By Andrea Fineman
“No matter what business you’re in, your business is the messy, human type.” So says Lea Simpson, a self-described “tech optimist” who works with big organizations to help make sense of the future and what to do about it. She’s worked with teams who are working to electrify rural clinics in Zimbabwe and connected rural schools in Nepal to the Internet via unused frequencies in the television broadcast spectrum. She’s also worked with some of the world’s biggest brands, including Nike and Warner Bros.
Working at the frontiers of technology, where stakeholders and environments don’t have the social, economic, or tech infrastructure of a Silicon Valley or a Seoul, Simpson has guided diverse teams toward important goals. Last year, she sat down to codify exactly what she’d seen among successful and unsuccessful innovation teams from her two-decade career.
“If these behaviors are so obvious, why aren’t we all nailing it?”
“I reached an underwhelming, ‘no-shit’ conclusion,” she said. “Turns out the very best teams know how to listen, share, learn, and build. After months of synthesis I got to a conclusion that felt as useful as a chocolate teapot, but then I thought about it some more.”
“If these behaviors are so obvious, why aren’t we all nailing it?” she thought. “That’s where it got interesting for me. You see, I think that we set out to behave in a certain way and have really great intentions for the most part, but our cultures often carry contradictions. Take for example the notion of a ‘learning culture’. We often talk about creating a learning culture, but also have little tolerance for people who seem to change their minds on the job, even though learning, by definition, is changing one’s mind.
“They grew so afraid of getting it wrong, they did nothing.”
“For instance, I worked with a loathsome bully once. She would tell people she wanted to build a learning culture, but when they made discoveries that suggested they might want to adapt their point of view, she’d vilify them as indecisive. This kind of mixed direction and misdirection left her teams impotent. They grew so afraid of getting it wrong, they did nothing.”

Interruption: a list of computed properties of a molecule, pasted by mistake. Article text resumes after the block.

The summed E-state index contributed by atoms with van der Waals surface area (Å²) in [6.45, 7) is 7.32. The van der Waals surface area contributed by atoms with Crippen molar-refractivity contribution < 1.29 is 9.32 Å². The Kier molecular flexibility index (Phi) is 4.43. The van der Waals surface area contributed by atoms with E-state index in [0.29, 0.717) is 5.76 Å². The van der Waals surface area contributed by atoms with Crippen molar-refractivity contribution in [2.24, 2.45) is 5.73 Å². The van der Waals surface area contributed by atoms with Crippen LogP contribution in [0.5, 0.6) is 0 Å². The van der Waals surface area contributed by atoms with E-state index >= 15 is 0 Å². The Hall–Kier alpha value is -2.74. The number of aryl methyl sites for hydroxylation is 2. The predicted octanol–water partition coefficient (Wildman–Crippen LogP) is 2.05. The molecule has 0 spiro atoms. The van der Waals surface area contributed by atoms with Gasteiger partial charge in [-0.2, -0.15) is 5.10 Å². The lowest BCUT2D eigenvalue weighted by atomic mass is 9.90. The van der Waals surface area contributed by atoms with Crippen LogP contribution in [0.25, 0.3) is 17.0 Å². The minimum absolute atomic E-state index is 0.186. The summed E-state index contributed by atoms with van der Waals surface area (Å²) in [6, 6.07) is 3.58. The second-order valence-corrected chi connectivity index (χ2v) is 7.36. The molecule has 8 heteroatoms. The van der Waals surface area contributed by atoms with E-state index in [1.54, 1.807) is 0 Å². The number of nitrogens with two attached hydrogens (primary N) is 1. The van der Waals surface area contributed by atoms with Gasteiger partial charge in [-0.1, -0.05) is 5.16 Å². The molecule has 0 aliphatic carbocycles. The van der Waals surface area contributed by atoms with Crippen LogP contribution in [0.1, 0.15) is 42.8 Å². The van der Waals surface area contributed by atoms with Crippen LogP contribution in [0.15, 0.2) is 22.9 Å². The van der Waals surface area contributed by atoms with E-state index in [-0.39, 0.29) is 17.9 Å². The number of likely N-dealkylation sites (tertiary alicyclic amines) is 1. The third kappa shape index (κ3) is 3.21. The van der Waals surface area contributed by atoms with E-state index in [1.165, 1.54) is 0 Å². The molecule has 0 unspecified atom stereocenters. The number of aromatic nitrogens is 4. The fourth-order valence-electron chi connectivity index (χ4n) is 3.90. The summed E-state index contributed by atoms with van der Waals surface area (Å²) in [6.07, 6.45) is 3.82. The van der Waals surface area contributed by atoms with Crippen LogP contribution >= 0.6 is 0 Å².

Simpson’s work culminated in a talk, which she’ll be sharing with the audience at our Service Experience Conference in October. Said Simpson, the talk “walks through the theories in social psychology, myths, legends, and current affairs that have helped me make sense of the traps and contradictions so we can get real about truly cultivating innovation mindsets to produce amazing work.”
She said, “Our industry’s pervasive platitudes deserve a closer look. Like ‘learning culture,’ there are many echoes of accepted wisdom that are taken as a given. The key to innovation mindsetting is, I believe, to get real about what we actually mean and how it translates into behavior.”
Since October of 2016, Simpson has been working for the United Kingdom’s Department for International Development on Frontier Technology Livestreaming, a three-year program designed to help the department apply frontier technologies to real challenges in development. It’s her first project in the public sector. “On the face of it, it seems a million miles away from the work I do with private sector clients. The thing that’s most surprised me is how similar it actually is. Our teams flourish and flounder for exactly the same reasons.” She went on: “Successful teams in the public and private sector are all capable of listening, learning, sharing, and building. Truly — beyond platitudes.”
When working on a project like Frontier Technology Livestreaming, “getting it right has the potential to change entire communities,” Simpson said. She stressed that technology and innovation must be “paired with the kinds of value only people can bring: taking care of one another, lifting each other up, chemistry, building bonds and sharing success.”